First, an honest disclosure: I loved the Shepherd hotel very much.
In the first years after the Six-Day War, I was a frequent guest there. My work in the Knesset demanded that I stay in Jerusalem at least two nights every week, and after the war I switched from the hotels of West Jerusalem to those in the Eastern part of the city. My favorite was the Shepherd. I felt at home there.
The charm of the place lay in its special atmosphere. It is located in the middle of that ancient Arab town which itself aroused my intense curiosity. Its rooms have high ceilings and old furniture, and it was run by remarkable people - two elderly Arab ladies who were educated in Beirut and steeped in Palestinian-Lebanese culture.
The area surrounding the hotel is the neighborhood of the al-Husseini clan. The holdings of this vast extended family, with more than 5000 members, comprise the greater part of the Sheikh Jarrah quarter, which also includes the legendary Orient House.
The al-Husseini family is one of the handful of aristocratic Jerusalemite families, and perhaps the most respected one (its members certainly think so). For centuries the family has filled at least one of the three most important positions in the town: those of Grand Mufti, mayor and the notable in charge of the Islamic shrines. Shepherd was built by Hajj Amin al-Husseini, the mufti who led the Arab Rebellion in the 1930s and became the Arab the Hebrew community most loved to hate.
I spent hours in conversation with the two ladies, learnt a lot from them and grew very attached to the place. It was a sad day for me when it was closed.
I don't know how this property fell into the hands of the American millionaire, the Bingo king whose declared intention is to set up Jewish settlements all over the Arab town. Now he wants to build a housing project in the grounds of the Shepherd.
But that's enough of him. My business is with Binyamin Netanyahu.
Netanyahu's aim is to Judaize Jerusalem. This week he boasted that in his last term in office, ten years ago, he had set up the fortified Jewish neighborhood of Har Homa.
To Har Homa whose real name is Jebel Abu Ghneim I also have a sentimental attachment. I spent many days and nights in the struggle to prevent the creation of the monstrous housing project that looms there now.
The leader in this struggle was another Husseini the unforgettable Feisal. I held him in high esteem. I don't hesitate to say that I loved him. He was a nobleman in the real sense of the word: a scion of nobility but modest in his manners, generous and approachable, a man of peace but fearless in his confrontations with the occupation troops, a real Palestinian patriot, moderate in his opinions, wise and courageous. He was the son of Abd-al-Kader al-Husseini, the leader of the Arab fighters in the Jerusalem district in the 1948 war, who was killed in the battle for the "Castel" near the city. I had no part in that battle, but I passed by a few hours later in a relief convoy for the besieged Jewish part of Jerusalem. Like most of my comrades, I respected him as an honorable enemy.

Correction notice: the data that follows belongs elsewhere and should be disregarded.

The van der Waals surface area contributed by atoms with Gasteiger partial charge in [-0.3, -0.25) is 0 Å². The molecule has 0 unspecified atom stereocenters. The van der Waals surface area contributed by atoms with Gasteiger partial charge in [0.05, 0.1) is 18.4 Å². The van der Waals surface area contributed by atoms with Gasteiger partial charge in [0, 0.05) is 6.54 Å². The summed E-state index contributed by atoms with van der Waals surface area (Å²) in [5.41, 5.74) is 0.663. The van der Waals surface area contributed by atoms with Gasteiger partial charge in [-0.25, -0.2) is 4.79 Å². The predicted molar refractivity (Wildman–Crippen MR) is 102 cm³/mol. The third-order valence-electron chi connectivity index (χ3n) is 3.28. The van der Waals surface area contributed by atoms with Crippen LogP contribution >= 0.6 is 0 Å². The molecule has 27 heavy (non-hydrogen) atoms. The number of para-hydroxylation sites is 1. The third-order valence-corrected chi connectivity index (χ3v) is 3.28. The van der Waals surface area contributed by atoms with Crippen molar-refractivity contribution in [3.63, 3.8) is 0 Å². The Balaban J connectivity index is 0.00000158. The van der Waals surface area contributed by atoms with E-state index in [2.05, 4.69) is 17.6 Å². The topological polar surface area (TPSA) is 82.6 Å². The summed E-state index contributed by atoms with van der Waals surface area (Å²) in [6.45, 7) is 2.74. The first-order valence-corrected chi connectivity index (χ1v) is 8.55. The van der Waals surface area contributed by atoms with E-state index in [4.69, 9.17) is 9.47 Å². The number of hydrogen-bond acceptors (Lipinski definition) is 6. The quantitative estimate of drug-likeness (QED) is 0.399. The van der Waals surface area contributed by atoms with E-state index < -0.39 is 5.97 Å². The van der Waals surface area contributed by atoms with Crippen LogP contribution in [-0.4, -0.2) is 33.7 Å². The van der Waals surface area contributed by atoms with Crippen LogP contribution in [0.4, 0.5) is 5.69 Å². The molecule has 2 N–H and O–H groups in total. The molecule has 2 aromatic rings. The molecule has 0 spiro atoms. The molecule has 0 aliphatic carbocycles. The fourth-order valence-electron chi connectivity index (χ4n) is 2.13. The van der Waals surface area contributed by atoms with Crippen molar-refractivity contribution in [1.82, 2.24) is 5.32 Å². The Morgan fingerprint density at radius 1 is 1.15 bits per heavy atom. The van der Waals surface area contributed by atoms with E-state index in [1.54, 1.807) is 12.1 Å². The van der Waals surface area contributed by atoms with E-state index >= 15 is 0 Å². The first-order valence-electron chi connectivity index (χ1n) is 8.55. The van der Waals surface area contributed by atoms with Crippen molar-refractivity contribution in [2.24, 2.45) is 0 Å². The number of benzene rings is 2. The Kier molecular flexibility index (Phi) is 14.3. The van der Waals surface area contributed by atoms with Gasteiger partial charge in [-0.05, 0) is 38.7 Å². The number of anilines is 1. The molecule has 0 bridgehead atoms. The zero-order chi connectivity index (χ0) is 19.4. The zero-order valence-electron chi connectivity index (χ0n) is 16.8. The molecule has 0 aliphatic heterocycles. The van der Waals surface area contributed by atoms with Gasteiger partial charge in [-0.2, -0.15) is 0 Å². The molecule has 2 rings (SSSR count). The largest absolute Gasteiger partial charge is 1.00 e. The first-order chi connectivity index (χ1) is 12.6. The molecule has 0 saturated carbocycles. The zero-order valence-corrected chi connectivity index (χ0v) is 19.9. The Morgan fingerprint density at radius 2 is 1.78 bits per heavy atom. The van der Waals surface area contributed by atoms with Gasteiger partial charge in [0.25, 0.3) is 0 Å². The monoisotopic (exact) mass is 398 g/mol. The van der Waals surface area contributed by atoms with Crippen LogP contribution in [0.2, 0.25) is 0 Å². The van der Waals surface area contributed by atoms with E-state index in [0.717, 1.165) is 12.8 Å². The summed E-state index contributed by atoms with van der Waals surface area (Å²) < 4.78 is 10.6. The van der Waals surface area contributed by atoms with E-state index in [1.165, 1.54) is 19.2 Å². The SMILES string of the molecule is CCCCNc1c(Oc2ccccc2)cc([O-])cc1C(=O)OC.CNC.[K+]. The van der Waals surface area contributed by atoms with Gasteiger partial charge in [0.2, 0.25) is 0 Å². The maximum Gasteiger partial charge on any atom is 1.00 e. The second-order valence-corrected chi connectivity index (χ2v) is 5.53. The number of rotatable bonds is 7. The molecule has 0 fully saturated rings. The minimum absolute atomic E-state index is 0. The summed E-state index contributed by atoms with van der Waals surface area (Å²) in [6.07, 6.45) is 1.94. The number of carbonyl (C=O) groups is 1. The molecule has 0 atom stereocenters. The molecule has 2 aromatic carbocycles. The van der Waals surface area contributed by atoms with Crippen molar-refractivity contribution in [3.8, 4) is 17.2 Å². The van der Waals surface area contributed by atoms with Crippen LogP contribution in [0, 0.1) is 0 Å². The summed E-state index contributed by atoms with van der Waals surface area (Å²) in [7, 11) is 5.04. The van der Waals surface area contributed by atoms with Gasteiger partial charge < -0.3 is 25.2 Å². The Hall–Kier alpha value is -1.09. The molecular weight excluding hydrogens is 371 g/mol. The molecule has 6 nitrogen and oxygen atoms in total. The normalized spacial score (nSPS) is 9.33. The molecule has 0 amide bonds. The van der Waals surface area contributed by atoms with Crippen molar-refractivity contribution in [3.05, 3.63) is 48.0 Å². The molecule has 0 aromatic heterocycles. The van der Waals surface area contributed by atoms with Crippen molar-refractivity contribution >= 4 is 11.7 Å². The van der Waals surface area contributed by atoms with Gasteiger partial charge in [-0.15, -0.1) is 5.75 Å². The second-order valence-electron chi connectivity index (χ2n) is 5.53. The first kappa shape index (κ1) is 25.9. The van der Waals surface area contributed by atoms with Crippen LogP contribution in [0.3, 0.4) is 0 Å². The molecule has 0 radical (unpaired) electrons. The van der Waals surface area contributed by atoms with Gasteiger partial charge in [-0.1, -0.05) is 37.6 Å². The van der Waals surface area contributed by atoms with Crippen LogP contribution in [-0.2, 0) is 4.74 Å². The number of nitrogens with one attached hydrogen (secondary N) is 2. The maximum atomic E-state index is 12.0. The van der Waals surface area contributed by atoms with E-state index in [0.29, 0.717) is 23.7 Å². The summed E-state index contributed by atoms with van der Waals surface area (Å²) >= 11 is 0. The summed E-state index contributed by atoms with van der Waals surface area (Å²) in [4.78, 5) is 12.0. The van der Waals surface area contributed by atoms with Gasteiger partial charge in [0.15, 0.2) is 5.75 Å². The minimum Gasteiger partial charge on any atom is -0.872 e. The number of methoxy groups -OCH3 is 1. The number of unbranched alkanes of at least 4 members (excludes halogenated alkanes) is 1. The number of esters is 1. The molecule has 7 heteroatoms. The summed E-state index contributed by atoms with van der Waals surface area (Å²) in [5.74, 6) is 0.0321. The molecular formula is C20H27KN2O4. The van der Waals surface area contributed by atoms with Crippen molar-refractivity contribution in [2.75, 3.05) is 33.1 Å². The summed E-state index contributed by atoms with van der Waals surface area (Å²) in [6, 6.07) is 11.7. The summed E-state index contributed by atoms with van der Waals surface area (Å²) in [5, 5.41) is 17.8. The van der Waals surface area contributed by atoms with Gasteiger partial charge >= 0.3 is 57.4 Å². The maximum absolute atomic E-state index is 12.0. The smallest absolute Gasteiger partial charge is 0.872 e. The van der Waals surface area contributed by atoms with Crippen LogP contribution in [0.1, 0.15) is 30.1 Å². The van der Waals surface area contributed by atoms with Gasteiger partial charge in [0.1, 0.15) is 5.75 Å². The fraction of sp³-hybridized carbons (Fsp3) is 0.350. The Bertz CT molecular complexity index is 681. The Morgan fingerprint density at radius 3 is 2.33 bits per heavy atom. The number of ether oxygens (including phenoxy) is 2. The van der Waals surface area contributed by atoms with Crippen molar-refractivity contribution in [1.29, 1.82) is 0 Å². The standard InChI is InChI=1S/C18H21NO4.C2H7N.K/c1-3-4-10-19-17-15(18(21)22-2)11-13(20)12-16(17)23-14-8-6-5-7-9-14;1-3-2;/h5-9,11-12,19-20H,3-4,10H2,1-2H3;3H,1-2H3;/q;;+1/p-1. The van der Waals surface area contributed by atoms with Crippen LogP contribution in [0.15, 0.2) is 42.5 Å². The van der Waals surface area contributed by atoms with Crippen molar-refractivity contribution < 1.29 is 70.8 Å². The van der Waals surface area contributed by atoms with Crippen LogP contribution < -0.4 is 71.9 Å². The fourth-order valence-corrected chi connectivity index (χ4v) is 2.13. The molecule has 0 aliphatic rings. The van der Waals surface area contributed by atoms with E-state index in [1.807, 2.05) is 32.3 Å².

The site of Har Homa, for those who have already forgotten, used to be a unique place of beauty between Jerusalem and Bethlehem, a rounded hill covered with a dense wood. The destroyers of Jerusalem that brutal coalition of real estate sharks, fanatical Zionists, American millionaires and religious mystics had decided to eliminate that last spot of beauty in order to build a dense, fortified and particularly ugly Jewish settlement. Under the leadership of Feisal and Ta'amri, the former husband of a Jordanian princess, a tent camp was set up. When the bulldozers started to cut down the trees and level the top of the hill, we held dozens of demonstrations and vigils. In one of them I suffered a hemorrhage and would have ended my life there and then, if a Palestinian ambulance had not succeeded in reaching me in that road-less stone desert and got me to the hospital in time. So I have a sentimental attachment to the place.
The shepherd provocation is a part of the tireless effort to "Judaize" Jerusalem. In simple words: to carry out ethnic cleansing. This campaign has been going on for 42 years already, from the first day of the occupation of East Jerusalem, but the timing of this particular operation results from tactical considerations.
Netanyahu is facing heavy American pressure to freeze the settlements in the West Bank. He is quite unable to do so, as long as he remains at the head of the coalition he himself chose, which consists of Rightists, religious zealots, settlers and outright fascists. He has offered several "compromises", all based on various fraudulent ploys, but the Americans have learnt the lessons of the past and did not fall into any of his traps.
His Siamese twin, Ehud Barak, is busy leaking to the media "news" about a grandiose operation: at any moment, with one stroke, like Alexander and the Gordian knot, the dozens of settlement "outposts" that have been set up since 2001 with secret government support will be uprooted. But except for the media people themselves, hardly anyone believes that this will really happen. Certainly not the settlers, judging by their knowing smiles.
So what to do in order to avoid having to dismantle the outposts? Netanyahu, the King of Spin, has a solution: a new provocation to draw attention away from the last one. The Shepherd hotel is now diverting the world's attention away from the hills of "Judea and Samaria". When you have a toothache, you forget about your bellyache.